Rebecca van Bergen





An Op-Ed by Rebecca van Bergen on innovating the future of global craftsmanship in fashion.

For the past ten years, we (Nest) have been working alongside artisans globally to help them grow their businesses in the highly competitive industries of fashion and home. As you might imagine, the culture and pace in rural areas of India, Peru, Indonesia, or Kenya differs significantly from that of say New York City, where a rapid turnover of production and consumption, focus on commerce, and sometimes ruthless demand for perfection are potent forces. It can be very difficult for artisan businesses to bridge this market divide, and yet, there is a desire and reason to do so. For artisans based in developing economies, exporting to global markets presents an opportunity for business growth and the ability to provide greater income to women.

One of the ways that we can help artisans to overcome these barriers is through use of high level training and mentorship. We launched Nest’s Employee Engagement Program to bridge the skills and education gap between artisans in emerging economies and professionals with the power to transfer their knowledge to those who need it most. We have seen tremendous success working alongside brand and foundation partners like Swarovski and Kering Foundation to engage their employees in providing project-based guidance to artisans globally.

Just recently, at the Swarovski headquarters in New York, Swarovski employees spent a morning compiling product and marketing feedback for an artisan business that Nest is helping in Syria. In the face of war and struggle, the business, Damascus Concept, is giving jobs to displaced women who are now making beautiful beaded bracelets. But they are cut off from contemporary fashion media and trend forecasting resources, so to receive targeted brand feedback from knowledgeable and experienced Swarovski employees, brings them tremendous value that will translate to greater sales opportunities and increased earnings for women who desperately need it.

Sometimes these projects take place on the ground alongside artisan businesses. Last spring, in partnership with Kering Foundation, three Kering employees traveled to Guatemala and Indonesia for two-week artisan mentorship projects curated by Nest. Hailing from Saint Laurent, Kering and Kering Foundation these volunteers assisted artisans in creating digital marketing strategies and optimizing production efficiencies—in turn, gaining new perspectives on the fashion supply chain.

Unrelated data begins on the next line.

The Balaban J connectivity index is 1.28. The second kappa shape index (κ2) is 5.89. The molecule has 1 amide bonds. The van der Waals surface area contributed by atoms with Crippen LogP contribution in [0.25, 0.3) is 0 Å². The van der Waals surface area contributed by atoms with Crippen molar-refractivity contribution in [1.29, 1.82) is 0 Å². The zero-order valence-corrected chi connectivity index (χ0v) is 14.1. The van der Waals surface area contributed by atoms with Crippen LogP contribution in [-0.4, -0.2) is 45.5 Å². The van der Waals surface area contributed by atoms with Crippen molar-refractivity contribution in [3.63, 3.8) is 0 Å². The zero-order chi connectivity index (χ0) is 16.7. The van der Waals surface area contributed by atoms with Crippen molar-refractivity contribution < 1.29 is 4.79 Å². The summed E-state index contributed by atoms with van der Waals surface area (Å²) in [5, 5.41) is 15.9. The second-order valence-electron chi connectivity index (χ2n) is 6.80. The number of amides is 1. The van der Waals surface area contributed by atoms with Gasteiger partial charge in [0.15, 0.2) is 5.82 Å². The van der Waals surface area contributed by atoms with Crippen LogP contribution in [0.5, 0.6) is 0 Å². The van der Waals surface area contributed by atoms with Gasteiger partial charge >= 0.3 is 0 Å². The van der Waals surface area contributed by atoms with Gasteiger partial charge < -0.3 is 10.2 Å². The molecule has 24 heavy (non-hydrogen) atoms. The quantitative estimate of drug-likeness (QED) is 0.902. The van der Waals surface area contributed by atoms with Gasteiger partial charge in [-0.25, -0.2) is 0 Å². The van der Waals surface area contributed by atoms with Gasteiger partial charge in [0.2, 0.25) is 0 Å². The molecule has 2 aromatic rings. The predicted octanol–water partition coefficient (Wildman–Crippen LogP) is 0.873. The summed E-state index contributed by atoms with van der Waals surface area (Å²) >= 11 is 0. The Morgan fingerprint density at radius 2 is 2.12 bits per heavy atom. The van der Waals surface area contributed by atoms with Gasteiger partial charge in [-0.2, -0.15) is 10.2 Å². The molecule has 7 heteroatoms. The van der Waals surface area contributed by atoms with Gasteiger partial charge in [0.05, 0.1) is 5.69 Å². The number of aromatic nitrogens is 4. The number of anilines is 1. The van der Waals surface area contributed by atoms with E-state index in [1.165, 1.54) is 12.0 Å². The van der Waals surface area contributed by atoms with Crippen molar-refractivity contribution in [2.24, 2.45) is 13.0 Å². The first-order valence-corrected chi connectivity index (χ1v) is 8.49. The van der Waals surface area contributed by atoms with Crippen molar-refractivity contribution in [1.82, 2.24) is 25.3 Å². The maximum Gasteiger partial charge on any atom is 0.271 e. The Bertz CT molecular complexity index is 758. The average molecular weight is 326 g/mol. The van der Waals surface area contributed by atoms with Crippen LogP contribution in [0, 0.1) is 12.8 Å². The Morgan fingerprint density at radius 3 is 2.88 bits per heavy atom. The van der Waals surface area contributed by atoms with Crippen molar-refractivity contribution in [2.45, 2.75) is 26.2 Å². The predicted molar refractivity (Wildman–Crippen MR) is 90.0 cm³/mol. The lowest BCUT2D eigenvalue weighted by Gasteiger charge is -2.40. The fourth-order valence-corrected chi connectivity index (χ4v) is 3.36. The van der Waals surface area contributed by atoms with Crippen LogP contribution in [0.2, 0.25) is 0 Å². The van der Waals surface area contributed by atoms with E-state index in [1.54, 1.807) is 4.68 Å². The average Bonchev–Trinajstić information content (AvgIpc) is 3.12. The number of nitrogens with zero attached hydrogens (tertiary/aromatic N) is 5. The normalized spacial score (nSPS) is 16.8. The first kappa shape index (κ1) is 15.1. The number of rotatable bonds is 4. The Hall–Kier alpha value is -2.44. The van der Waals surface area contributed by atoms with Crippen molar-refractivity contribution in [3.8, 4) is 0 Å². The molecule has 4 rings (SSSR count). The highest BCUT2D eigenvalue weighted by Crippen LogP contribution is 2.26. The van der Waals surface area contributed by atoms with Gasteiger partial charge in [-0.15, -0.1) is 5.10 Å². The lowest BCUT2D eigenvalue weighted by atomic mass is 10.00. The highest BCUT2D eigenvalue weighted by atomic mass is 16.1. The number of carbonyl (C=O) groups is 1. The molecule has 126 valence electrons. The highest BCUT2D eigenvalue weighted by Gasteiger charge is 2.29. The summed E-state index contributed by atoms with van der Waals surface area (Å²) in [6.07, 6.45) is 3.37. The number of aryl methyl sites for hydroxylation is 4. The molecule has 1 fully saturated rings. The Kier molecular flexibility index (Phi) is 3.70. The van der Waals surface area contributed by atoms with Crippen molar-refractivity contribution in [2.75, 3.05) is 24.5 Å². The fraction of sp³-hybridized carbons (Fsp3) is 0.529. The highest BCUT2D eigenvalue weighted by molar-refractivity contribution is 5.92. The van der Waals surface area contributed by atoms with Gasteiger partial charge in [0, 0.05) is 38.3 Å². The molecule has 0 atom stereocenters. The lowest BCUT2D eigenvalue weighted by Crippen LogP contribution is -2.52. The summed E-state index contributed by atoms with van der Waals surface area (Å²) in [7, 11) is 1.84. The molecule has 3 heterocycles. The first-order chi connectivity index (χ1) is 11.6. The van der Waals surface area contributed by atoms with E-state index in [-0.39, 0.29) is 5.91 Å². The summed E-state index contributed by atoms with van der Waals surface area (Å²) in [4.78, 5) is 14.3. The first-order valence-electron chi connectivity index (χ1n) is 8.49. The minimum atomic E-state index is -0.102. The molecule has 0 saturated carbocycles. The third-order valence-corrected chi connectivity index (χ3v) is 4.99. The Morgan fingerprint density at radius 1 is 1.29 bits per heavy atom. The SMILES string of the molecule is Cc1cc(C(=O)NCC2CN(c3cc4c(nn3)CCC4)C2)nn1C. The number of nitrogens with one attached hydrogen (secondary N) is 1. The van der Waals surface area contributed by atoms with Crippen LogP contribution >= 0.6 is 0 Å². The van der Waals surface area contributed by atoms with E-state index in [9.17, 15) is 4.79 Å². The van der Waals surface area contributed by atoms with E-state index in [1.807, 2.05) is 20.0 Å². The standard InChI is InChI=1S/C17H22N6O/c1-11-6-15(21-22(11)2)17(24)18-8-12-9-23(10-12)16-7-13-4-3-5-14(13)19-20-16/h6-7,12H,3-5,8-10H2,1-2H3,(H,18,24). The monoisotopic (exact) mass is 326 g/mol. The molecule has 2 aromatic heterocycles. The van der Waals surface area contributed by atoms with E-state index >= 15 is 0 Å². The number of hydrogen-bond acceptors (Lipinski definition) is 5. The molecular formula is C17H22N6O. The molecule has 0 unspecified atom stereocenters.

“As we look to the future of fashion, it would be easy to imagine that automated, digital, smart-everything will stamp out the place for the handmade, but Nest sees evidence of a countermovement: a return to heritage, authenticity, and inherent value.” 

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We also know that training, while valuable, means nothing unless it translates to increased market access: these businesses need orders to provide jobs and living wages to the artisans they employ. Through our Transparent Sourcing program, Nest functions as a matchmaker between a network of nearly 400 artisan businesses across more than 50 countries and fashion and home brands. We have helped bring handloomed silks from Varanasi, India to collections for Maiyet and The Row; handwoven cotton from Kenya to The Elder Statesman; and hand embroidery from Peru to a limited edition FEED Bag. Because we believe that sustainable economic growth for artisans is predicated on transparency, we match brands and designers directly with artisan vendors instead of keeping artisan businesses hidden from them. To help ensure that artisan vendors are not solely reliant on one brand for orders season over season, we also do not require exclusively agreements that inhibit an artisan business’ ability to grow. This commitment to transparency and deliberate vendor sharing sets Nest apart from others in the industry.

Such partnerships between artisans and brands are helping the entire industry to become more inclusive of global artisan workers who number in the tens of millions. As we look to the future of fashion, it would be easy to imagine that automated, digital, smart-everything will stamp out the place for the handmade, but Nest sees evidence of a countermovement: a return to heritage, authenticity, and inherent value. At a recent talk we held at the 3.1 Phillip Lim store with Nest Advisory Board member and Phillip Lim CEO and Co-founder, Wen Zhou, we discussed the rising consumer interest in craftsmanship and the role we can all play in asking more questions about where and how our clothing was made. And having come off spending the past several months mentoring CFDA Lexus Fashion Initiative designers like Nicholas K, Prabal Gurung, and Zero + Maria Cornejo, in building more sustainable supply chains and business models, we see every reason to be optimistic about the future of craft in fashion.


All images courtesy of Nest.

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Laura Piety